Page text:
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curproc(9) [netbsd man page]

CURPROC(9)						   BSD Kernel Developer's Manual						CURPROC(9)

NAME
curproc, curcpu, curlwp -- current process, processor, and LWP SYNOPSIS
#include <sys/proc.h> struct cpu_info * curcpu(void); struct proc * curproc(void); struct lwp * curlwp(void); DESCRIPTION
The following macros can be used to retrieve the current processor, process, and light-weight process (LWP), respectively: 1. The machine-dependent curcpu() macro returns a pointer to a cpu_info structure containing information of the CPU that this thread is running on. 2. The machine-independent curproc() macro refers to a pointer to the process currently running on this CPU. 3. The curlwp() macro expands to a pointer to lwp structure, containing information about the current LWP. This macro is machine- independent, but machine-dependent <machine/cpu.h> may redefine it. SEE ALSO
cpu_number(9), proc_find(9) BSD
July 1, 2010 BSD

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MI_SWITCH(9)						   BSD Kernel Developer's Manual					      MI_SWITCH(9)

NAME
mi_switch -- machine independent context switch prelude SYNOPSIS
int mi_switch(struct lwp *l); DESCRIPTION
The mi_switch() function implements the machine-independent prelude to an LWP context switch. It is called from only a few distinguished places in the kernel code as a result of the principle of non-preemptable kernel mode execution. The three major uses of mi_switch() can be enumerated as follows: 1. From within cv_wait(9) and associated methods when the current LWP voluntarily relinquishes the CPU to wait for some resource to become available. 2. From within preempt(9) when the current LWP voluntarily relinquishes the CPU or when the kernel prepares a return to user-mode execution. 3. In the signal handling code if a signal is delivered that causes an LWP to stop (see issignal(9)). mi_switch() records the amount of time the current LWP has been running in the LWP structure and checks this value against the CPU time lim- its allocated to the LWP (see getrlimit(2)). Exceeding the soft limit results in a SIGXCPU signal to be posted to the LWP, while exceeding the hard limit will cause a SIGKILL. Unless l->l_switchto is not NULL, mi_switch() will call sched_nextlwp() to select a new LWP from the scheduler's runqueue structures. If no runnable LWP is found, the idle LWP is used. If the new LWP is not equal to the current one, mi_switch() will hand over control to the machine-dependent function cpu_switchto(9) to switch to the new LWP. mi_switch() has to be called with the LWP lock held (through calling lwp_lock() first) and at the splsched(9) interrupt protection level. It returns with the LWP lock released. RETURN VALUES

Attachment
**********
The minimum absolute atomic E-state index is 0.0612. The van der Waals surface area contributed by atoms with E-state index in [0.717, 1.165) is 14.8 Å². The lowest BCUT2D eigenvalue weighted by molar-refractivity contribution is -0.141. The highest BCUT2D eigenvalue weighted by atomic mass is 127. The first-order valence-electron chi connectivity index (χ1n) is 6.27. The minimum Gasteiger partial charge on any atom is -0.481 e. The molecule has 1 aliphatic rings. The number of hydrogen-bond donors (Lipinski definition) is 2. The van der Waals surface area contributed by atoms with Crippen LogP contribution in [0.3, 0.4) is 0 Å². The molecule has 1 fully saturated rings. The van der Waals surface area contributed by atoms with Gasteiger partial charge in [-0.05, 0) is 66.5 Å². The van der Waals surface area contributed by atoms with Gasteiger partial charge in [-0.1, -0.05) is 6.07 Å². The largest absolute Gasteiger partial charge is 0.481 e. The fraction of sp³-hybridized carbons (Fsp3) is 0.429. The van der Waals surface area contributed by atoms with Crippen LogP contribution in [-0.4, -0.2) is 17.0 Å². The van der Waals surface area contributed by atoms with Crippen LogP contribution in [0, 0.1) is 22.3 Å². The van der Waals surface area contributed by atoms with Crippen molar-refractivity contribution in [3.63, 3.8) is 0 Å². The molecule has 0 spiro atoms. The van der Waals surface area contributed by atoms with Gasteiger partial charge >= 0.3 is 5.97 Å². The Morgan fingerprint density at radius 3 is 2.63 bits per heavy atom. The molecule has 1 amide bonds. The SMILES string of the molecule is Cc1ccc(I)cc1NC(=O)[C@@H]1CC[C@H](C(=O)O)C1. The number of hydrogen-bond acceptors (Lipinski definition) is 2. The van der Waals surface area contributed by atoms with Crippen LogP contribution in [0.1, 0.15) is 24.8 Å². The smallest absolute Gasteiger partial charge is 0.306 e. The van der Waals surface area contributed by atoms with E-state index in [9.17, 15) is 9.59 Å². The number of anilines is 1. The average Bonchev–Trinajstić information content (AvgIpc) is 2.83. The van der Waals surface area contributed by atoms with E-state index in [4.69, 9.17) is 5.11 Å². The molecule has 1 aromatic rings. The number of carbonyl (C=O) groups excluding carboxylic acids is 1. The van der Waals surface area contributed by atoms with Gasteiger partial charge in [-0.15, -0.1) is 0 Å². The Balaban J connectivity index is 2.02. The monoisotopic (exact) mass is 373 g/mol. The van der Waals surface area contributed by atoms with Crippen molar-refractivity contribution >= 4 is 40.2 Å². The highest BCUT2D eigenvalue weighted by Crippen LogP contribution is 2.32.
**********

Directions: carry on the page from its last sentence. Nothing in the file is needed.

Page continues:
mi_switch() returns 1 if a context switch was performed to a different LWP, 0 otherwise. SEE ALSO
condvar(9), cpu_switchto(9), csf(9), pmap(9), ras(9), sched_4bsd(9), splsched(9) BSD
July 21, 2007 BSD
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